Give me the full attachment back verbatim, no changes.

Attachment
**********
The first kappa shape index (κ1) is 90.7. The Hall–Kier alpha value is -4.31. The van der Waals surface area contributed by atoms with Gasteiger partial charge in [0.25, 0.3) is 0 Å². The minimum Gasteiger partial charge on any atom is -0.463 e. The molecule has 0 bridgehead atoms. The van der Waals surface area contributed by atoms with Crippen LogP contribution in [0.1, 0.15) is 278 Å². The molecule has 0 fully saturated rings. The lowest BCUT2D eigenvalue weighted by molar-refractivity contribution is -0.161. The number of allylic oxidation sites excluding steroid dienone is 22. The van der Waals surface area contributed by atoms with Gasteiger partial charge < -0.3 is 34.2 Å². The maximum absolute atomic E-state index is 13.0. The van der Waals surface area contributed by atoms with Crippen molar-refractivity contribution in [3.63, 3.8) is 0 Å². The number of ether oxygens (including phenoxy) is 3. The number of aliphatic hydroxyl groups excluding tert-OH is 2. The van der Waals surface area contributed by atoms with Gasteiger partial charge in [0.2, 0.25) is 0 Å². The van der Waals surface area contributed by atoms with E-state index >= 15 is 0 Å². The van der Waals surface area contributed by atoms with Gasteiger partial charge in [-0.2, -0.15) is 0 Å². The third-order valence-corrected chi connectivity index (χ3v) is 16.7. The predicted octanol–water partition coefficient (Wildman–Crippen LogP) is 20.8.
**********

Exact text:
The first kappa shape index (κ1) is 90.7. The Hall–Kier alpha value is -4.31. The van der Waals surface area contributed by atoms with Gasteiger partial charge in [0.25, 0.3) is 0 Å². The minimum Gasteiger partial charge on any atom is -0.463 e. The molecule has 0 bridgehead atoms. The van der Waals surface area contributed by atoms with Crippen LogP contribution in [0.1, 0.15) is 278 Å². The molecule has 0 fully saturated rings. The lowest BCUT2D eigenvalue weighted by molar-refractivity contribution is -0.161. The number of allylic oxidation sites excluding steroid dienone is 22. The van der Waals surface area contributed by atoms with Gasteiger partial charge < -0.3 is 34.2 Å². The maximum absolute atomic E-state index is 13.0. The van der Waals surface area contributed by atoms with Crippen molar-refractivity contribution in [3.63, 3.8) is 0 Å². The number of ether oxygens (including phenoxy) is 3. The number of aliphatic hydroxyl groups excluding tert-OH is 2. The van der Waals surface area contributed by atoms with Gasteiger partial charge in [0.2, 0.25) is 0 Å². The van der Waals surface area contributed by atoms with E-state index >= 15 is 0 Å². The van der Waals surface area contributed by atoms with Gasteiger partial charge in [-0.2, -0.15) is 0 Å². The third-order valence-corrected chi connectivity index (χ3v) is 16.7. The predicted octanol–water partition coefficient (Wildman–Crippen LogP) is 20.8.